A story Here's a story I wrote after the birth of my first child that might help you get to know me better.
A Letter to my little girl
I was there, Little One. I was there when they lifted you up from your mommy's tummy. Mommy worked hard all day to help you be born. In the end, the doctors helped her by opening up her tummy and lifting you out.Before you were born we didn't know if you would be a boy or a girl. But the doctors let me stand to see over a curtain and there you were. "She's a girl," they said and we were happy. You were a little baby girl and we knew inside that that was just right -- you were the little girl we always wanted.
Did you know you were blue when you were born? Maybe no bluer than other babies, but when they rushed you across the hall your daddy rushed behind them. When they laid you next to a hose that had the word "oxygen" written on it, daddy found himself asking the nurses, "Is she breathing okay?"
"She's doing fine," they said.
"See, look for yourself." Then an amazing thing happened. There right before my eyes your skin turned from blue to the prettiest pink I've ever seen.
"Heel sticks" they called them -- the needles that poked your feet so they could look at your blood under a microscope. Heel sticks and lights and strange sounds -- it must have been scary to be so small and to just be born.
But then your daddy picked you up, didn't he? Did you think your daddy was funny wearing that blue hat and mask and slippers over his shoes? Or did you think that's what daddies looklike? And what was it like to hear a voice you knew and to be held by arms that loved you? Were you happier then?
"Daddy's girl" -- that's what the nurses called you. My little daddy's girl.
There wasn't room for me to stay with you the first night. So I went home and on my way there I stopped at Perkins. I drove into the parking lot and what a surprise! It was filled. At two o'clock in the morning, the restaurant was packed. Did they all know about you? Had they all come to celebrate? Or was it just bar time on a hot Friday night?
I wanted to stand up right there in the restaurant -- stand up and tell them all: "We just had a baby. We have a new baby in our home." But I didn't. I ate my French toast and hash browns, went outside, got in the car and told God instead.
"Father in heaven, we have a little girl. Have you seen her? We have a little girl." It was a funny prayer, wasn't it? It was a funny prayer for daddy to say over and over again. It's a good thing mommy wasn't there. She would have been upset with your daddy's driving -- without a doubt she would. But sometimes it's hard to drive when you can't see the road.
We named you "Liza." Liza -- a gift devoted to God. Do you remember what the visitors said? Do you remember what the nurses said? "Some babies are cute. But your baby is beautiful." They were talking about you, little Liza.
They were talking about you.
Did you know that when you were born the doctor checked you over? He looked at your foot and he saw a problem. "Easily correctable," he said. Then he talked about casting and he talked about surgery. But the people who came to visit you told us story after story about God healing that kind of problem. God isn't like us, you know. He may use casting, but He doesn't need it. He may use surgery, but He doesn't need that either. He heals any way He likes.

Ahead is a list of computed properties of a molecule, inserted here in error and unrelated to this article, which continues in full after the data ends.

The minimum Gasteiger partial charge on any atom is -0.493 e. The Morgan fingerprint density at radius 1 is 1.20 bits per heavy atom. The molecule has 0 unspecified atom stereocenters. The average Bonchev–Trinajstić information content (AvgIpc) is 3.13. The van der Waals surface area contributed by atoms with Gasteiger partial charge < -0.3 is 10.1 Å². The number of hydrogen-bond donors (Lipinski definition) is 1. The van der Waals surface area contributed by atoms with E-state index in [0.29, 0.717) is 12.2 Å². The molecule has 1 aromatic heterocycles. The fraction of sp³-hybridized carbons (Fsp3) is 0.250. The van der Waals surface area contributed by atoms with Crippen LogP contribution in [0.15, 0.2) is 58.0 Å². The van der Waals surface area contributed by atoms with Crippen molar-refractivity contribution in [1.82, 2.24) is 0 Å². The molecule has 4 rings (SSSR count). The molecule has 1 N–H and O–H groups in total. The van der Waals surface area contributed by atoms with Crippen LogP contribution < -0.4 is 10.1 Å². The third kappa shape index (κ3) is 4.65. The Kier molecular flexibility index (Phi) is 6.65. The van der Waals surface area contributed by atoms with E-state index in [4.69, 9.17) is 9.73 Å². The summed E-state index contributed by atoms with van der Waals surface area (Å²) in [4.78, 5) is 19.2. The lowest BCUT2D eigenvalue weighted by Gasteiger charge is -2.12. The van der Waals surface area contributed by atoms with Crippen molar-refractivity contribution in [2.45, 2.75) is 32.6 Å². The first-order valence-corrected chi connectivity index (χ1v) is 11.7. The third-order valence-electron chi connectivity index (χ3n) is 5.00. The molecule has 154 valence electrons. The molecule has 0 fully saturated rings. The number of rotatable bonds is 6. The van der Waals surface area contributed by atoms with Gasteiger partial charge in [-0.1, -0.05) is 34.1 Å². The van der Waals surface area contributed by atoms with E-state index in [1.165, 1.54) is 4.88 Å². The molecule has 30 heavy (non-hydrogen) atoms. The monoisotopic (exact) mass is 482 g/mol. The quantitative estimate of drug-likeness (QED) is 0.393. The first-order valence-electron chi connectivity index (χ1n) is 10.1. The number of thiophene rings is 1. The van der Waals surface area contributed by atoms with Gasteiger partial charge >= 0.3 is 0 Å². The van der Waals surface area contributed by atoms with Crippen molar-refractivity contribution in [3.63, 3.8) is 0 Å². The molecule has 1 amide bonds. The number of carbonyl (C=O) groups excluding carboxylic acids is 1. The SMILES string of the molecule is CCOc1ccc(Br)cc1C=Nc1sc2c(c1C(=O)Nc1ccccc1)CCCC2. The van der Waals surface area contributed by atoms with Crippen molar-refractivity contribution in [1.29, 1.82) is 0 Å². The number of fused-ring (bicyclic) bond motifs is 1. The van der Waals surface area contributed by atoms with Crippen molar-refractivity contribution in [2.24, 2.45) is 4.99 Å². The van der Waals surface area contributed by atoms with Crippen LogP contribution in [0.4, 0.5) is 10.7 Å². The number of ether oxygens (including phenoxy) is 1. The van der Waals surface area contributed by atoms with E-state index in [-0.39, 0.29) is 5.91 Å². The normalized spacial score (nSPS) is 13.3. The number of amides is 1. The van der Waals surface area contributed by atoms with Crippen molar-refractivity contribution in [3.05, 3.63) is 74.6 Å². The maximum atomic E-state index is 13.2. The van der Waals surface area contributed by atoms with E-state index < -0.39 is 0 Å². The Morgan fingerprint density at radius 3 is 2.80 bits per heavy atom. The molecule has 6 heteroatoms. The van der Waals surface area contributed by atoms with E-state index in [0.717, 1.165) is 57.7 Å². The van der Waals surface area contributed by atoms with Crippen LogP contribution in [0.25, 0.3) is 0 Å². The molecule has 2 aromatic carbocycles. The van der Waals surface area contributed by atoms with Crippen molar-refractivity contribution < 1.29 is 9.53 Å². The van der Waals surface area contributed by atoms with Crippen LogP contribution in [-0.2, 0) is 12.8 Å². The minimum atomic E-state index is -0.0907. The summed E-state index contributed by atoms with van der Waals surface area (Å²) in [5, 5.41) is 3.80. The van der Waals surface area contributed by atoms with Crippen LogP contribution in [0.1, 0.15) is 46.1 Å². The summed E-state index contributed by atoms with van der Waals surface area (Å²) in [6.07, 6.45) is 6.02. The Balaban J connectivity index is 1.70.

Liza, you are a gift devoted to a healing God.
Did you know that we danced around the hospital room, you and I? Did you know that you looked up at the lights, at the window, at the clock, and most of all at the one who was carrying you -- you looked up with eyes full of wonder . . . do you remember?
As we danced around the room, your daddy stopped and started crying. Silly daddy.
But there for a moment -- for an instant in time -- daddy was no longer standing in a hospital room. He was standing in a church. And he wasn't holding a little girl in his arms. Instead, a beautiful woman stood next to him with her hand resting on his arm. The arm that once carried, once supported was there for a final time. And the little innocent eyes that once searched his face -- wondering what sort of daddy she would have -- were now searching another face and were filled with new questions.
All around us there were people.
People who said, "What a beautiful dress!" "Such pretty flowers!" "What a lovely ceremony!" But that isn't what they meant. It's you that they meant. You're the one who's beautiful.
There was one who stood in front and he spoke with a voice loud enough for all to hear. "Who gives this woman . . . ?" he asks.
"Who gives this woman?" The question echoes in my mind. And my mind races -- races to remember the words:
"Her mother and I."
I'll practice those words over and over. Late at night, that final night, your silly daddy will be walking up and down the hall, saying those words. Your mommy will come to the door and say, "Dwight, it's late. Come to bed."
But your daddy will wave her away and keep on walking. "Her mother and I," he'll say. "Her mother and I." But he won't be thinking about the words he's saying. He'll be thinking about that day in the hospital when he danced around the room holding in his arms a tiny baby, a little girl who looked up at him with wide blue eyes, a baby who yawned a wide yawn, and then closed her eyes and fell softly asleep.
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